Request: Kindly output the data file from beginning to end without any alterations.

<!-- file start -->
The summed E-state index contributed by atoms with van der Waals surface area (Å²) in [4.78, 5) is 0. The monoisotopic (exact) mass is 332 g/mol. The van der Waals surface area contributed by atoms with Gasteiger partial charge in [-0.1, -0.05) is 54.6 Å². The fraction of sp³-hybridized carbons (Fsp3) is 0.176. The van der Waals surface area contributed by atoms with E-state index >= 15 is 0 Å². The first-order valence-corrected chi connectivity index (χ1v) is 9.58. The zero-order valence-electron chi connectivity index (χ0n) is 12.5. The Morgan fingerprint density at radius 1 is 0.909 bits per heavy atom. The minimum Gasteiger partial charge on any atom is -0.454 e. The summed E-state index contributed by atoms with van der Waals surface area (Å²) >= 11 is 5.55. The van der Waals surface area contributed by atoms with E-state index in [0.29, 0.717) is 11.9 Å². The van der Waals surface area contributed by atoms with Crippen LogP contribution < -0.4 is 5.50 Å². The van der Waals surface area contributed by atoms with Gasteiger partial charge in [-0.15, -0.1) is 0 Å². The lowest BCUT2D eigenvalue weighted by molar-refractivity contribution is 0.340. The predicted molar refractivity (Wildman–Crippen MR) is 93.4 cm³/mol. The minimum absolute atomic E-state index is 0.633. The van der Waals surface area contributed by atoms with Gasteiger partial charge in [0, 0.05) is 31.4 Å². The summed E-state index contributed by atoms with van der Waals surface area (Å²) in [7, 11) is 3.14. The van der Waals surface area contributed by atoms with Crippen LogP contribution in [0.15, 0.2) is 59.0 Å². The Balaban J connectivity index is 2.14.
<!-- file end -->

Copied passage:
The summed E-state index contributed by atoms with van der Waals surface area (Å²) in [4.78, 5) is 0. The monoisotopic (exact) mass is 332 g/mol. The van der Waals surface area contributed by atoms with Gasteiger partial charge in [-0.1, -0.05) is 54.6 Å². The fraction of sp³-hybridized carbons (Fsp3) is 0.176. The van der Waals surface area contributed by atoms with E-state index >= 15 is 0 Å². The first-order valence-corrected chi connectivity index (χ1v) is 9.58. The zero-order valence-electron chi connectivity index (χ0n) is 12.5. The Morgan fingerprint density at radius 1 is 0.909 bits per heavy atom. The minimum Gasteiger partial charge on any atom is -0.454 e. The summed E-state index contributed by atoms with van der Waals surface area (Å²) >= 11 is 5.55. The van der Waals surface area contributed by atoms with E-state index in [0.29, 0.717) is 11.9 Å². The van der Waals surface area contributed by atoms with Crippen LogP contribution < -0.4 is 5.50 Å². The van der Waals surface area contributed by atoms with Gasteiger partial charge in [-0.15, -0.1) is 0 Å². The lowest BCUT2D eigenvalue weighted by molar-refractivity contribution is 0.340. The predicted molar refractivity (Wildman–Crippen MR) is 93.4 cm³/mol. The minimum absolute atomic E-state index is 0.633. The van der Waals surface area contributed by atoms with Gasteiger partial charge in [0, 0.05) is 31.4 Å². The summed E-state index contributed by atoms with van der Waals surface area (Å²) in [7, 11) is 3.14. The van der Waals surface area contributed by atoms with Crippen LogP contribution in [0.15, 0.2) is 59.0 Å². The Balaban J connectivity index is 2.14.